The next piece of advice was #2 - Give him a CDT shot. A CDT shot is a tetanus shot for goats. Since I wasn't sure how he cut himself, it could've very well been on metal. They have a metal fence, there are metal screws holding their barn together, etc. Unfortunately, I did not have CDT on hand.
Finally, I got a hold of the vet. I'm pretty sure they were trying to leave for the day and knew this cut wasn't life-threatening. However, they've been our vet for years now, and they know pretty well that our goats are "Petstock" and that I'm pretty excellent at worrying. They confirmed I should pick up an antibiotic and CDT. My goat mentor also recommended a vitamin B Complex shot and some probiotics if I was going to give him the antibiotic. Ruminant or not antibiotics mess with your digestion system.
At this point, it was the end of the day and our local feed store was closed. I would have to wait till morning, which also meant I'd have to give him the shots myself or wait even longer till my husband got home and could administer them. He worked as a phlebotomist for many years (long ago), so naturally, he's my go-to for all animal shots. He also knew this and knew how worried I was, even though I was playing it really cool, ha. He offered to tack on an extra hour to his commute home in order to pick up the medicine at the closest feed store that was still open so he could give Buckles his shots that night.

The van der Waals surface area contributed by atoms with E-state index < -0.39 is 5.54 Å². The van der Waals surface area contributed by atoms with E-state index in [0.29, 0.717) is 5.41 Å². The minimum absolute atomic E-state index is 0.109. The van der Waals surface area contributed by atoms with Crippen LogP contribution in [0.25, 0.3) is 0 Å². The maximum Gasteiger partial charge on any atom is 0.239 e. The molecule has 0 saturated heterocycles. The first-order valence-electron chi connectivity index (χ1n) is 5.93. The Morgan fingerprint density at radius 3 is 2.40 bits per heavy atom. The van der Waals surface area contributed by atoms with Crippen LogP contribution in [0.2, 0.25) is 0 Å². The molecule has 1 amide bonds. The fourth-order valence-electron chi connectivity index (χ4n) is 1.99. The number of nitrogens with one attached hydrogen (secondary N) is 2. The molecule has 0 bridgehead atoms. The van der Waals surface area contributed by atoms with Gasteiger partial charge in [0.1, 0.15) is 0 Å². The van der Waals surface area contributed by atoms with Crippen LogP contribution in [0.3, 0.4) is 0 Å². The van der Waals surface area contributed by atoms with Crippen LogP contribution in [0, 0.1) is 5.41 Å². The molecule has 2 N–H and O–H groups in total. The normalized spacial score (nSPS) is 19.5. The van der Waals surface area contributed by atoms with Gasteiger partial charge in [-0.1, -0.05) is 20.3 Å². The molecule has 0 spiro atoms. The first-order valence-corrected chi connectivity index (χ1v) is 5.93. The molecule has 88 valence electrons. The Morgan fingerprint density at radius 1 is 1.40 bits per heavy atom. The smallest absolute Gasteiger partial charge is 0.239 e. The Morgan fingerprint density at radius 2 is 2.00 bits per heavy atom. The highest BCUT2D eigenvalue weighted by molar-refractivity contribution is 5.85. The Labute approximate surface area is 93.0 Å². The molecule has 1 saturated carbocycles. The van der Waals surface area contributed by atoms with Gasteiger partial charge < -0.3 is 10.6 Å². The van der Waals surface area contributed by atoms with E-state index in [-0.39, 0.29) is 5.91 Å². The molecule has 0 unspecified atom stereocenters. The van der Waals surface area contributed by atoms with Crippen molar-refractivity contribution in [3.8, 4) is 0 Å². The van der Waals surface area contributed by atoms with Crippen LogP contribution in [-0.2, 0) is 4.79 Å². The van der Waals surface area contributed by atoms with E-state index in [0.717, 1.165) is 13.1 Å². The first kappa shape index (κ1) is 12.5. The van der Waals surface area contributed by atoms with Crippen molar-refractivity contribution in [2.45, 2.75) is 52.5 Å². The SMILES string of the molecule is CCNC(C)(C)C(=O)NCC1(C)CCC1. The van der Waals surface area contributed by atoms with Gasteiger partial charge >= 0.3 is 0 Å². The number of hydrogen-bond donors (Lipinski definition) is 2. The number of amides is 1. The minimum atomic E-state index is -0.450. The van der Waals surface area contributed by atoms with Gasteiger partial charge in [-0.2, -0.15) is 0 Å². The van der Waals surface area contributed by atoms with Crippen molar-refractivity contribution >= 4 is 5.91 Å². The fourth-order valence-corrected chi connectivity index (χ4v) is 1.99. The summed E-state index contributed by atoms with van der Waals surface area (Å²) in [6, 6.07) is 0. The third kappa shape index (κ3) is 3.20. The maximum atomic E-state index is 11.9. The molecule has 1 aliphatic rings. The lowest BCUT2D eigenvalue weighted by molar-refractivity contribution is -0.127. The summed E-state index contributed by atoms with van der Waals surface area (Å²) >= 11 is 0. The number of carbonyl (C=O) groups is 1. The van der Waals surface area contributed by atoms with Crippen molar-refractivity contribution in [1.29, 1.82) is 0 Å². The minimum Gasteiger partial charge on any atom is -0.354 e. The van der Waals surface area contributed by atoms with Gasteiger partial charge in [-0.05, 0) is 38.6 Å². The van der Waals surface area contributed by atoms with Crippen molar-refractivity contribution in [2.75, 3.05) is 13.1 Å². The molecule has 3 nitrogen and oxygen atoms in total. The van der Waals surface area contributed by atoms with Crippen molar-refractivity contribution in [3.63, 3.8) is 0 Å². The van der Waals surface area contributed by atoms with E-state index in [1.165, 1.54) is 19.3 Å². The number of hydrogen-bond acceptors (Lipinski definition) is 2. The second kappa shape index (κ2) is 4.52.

By the time he got home, it was late, dark, you know, still winter... obviously ideal conditions. We were about to layer up and go out to go give Buckles his many, many shots when my husband reads about goats going into allergic shock after CDT shots (which is rare) and how one should have epinephrine on hand just in case. Again, this boy is our only intact buck and he's A-FREAKING-ADORABLE. We couldn't risk it. We decided to give him the B shot and the antibiotic (plus probiotics) since the cut was impossible to keep clean, but not the CDT shot till we had epinephrine. It was cold out and hours after the goats had all been tucked in for the night, but Buckles was a champ and was thrilled about a late-night treat (even if it hurt a little).
The next day I tried to figure out where to get epinephrine and quickly learned I'd need a prescription. Sigh. A short call to the vet, then a drive to the vet, and we had our "hopefully we don't need this" shot. Buckles was a little wary about getting up on the milk stand again that evening since last time's treats pinched a bit. But once he was there nibbling away, he didn't really seem to notice his third shot in the past 24 hours.
His mouth healed up pretty quickly and he never really seemed to act any different. There's a good chance he would've been just fine without any intervention, but he's important to our farm growth (and I wuv him). Plus, my goat-pharmacy is even better stocked for the next illness or injury, and I have a little extra experience under my belt. Also, I'm super grateful for my farm heroes, our crazy busy vet, my goat mentor, supportive friends, and my husband. You don't really know how good you have it till you need it.
Let's end here with a dose of reality. Buckles is cute, but he's not all glamor shots. Pee-soaked beard shot below...